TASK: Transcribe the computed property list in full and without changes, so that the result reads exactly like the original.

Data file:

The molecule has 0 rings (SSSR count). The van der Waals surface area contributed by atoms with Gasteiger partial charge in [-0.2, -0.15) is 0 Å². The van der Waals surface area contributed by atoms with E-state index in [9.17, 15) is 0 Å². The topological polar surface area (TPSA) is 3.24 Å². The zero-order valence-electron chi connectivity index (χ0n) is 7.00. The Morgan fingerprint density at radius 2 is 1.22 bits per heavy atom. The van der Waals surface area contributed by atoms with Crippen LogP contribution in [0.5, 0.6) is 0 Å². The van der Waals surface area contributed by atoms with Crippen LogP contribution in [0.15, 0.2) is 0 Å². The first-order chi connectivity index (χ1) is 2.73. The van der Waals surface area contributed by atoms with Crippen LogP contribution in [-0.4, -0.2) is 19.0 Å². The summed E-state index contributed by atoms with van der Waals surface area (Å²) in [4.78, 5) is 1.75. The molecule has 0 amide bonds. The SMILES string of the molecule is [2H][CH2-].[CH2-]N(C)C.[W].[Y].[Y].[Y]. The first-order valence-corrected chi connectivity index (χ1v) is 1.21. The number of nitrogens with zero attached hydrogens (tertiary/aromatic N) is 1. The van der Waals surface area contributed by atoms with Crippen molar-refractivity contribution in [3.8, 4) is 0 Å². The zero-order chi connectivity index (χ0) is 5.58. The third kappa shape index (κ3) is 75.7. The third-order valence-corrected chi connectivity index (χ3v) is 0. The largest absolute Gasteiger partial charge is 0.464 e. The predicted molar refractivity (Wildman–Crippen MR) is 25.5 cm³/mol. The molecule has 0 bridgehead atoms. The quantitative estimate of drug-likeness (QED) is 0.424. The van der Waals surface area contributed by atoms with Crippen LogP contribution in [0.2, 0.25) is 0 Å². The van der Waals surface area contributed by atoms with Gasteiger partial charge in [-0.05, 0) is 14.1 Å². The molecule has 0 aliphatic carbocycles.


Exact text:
The molecule has 0 rings (SSSR count). The van der Waals surface area contributed by atoms with Gasteiger partial charge in [-0.2, -0.15) is 0 Å². The van der Waals surface area contributed by atoms with E-state index in [9.17, 15) is 0 Å². The topological polar surface area (TPSA) is 3.24 Å². The zero-order valence-electron chi connectivity index (χ0n) is 7.00. The Morgan fingerprint density at radius 2 is 1.22 bits per heavy atom. The van der Waals surface area contributed by atoms with Crippen LogP contribution in [0.5, 0.6) is 0 Å². The van der Waals surface area contributed by atoms with Crippen LogP contribution in [0.15, 0.2) is 0 Å². The first-order chi connectivity index (χ1) is 2.73. The van der Waals surface area contributed by atoms with Crippen LogP contribution in [-0.4, -0.2) is 19.0 Å². The summed E-state index contributed by atoms with van der Waals surface area (Å²) in [4.78, 5) is 1.75. The molecule has 0 amide bonds. The SMILES string of the molecule is [2H][CH2-].[CH2-]N(C)C.[W].[Y].[Y].[Y]. The first-order valence-corrected chi connectivity index (χ1v) is 1.21. The number of nitrogens with zero attached hydrogens (tertiary/aromatic N) is 1. The van der Waals surface area contributed by atoms with Crippen molar-refractivity contribution in [3.8, 4) is 0 Å². The zero-order chi connectivity index (χ0) is 5.58. The third kappa shape index (κ3) is 75.7. The third-order valence-corrected chi connectivity index (χ3v) is 0. The largest absolute Gasteiger partial charge is 0.464 e. The predicted molar refractivity (Wildman–Crippen MR) is 25.5 cm³/mol. The molecule has 0 bridgehead atoms. The quantitative estimate of drug-likeness (QED) is 0.424. The van der Waals surface area contributed by atoms with Crippen LogP contribution in [0.2, 0.25) is 0 Å². The van der Waals surface area contributed by atoms with Gasteiger partial charge in [-0.05, 0) is 14.1 Å². The molecule has 0 aliphatic carbocycles.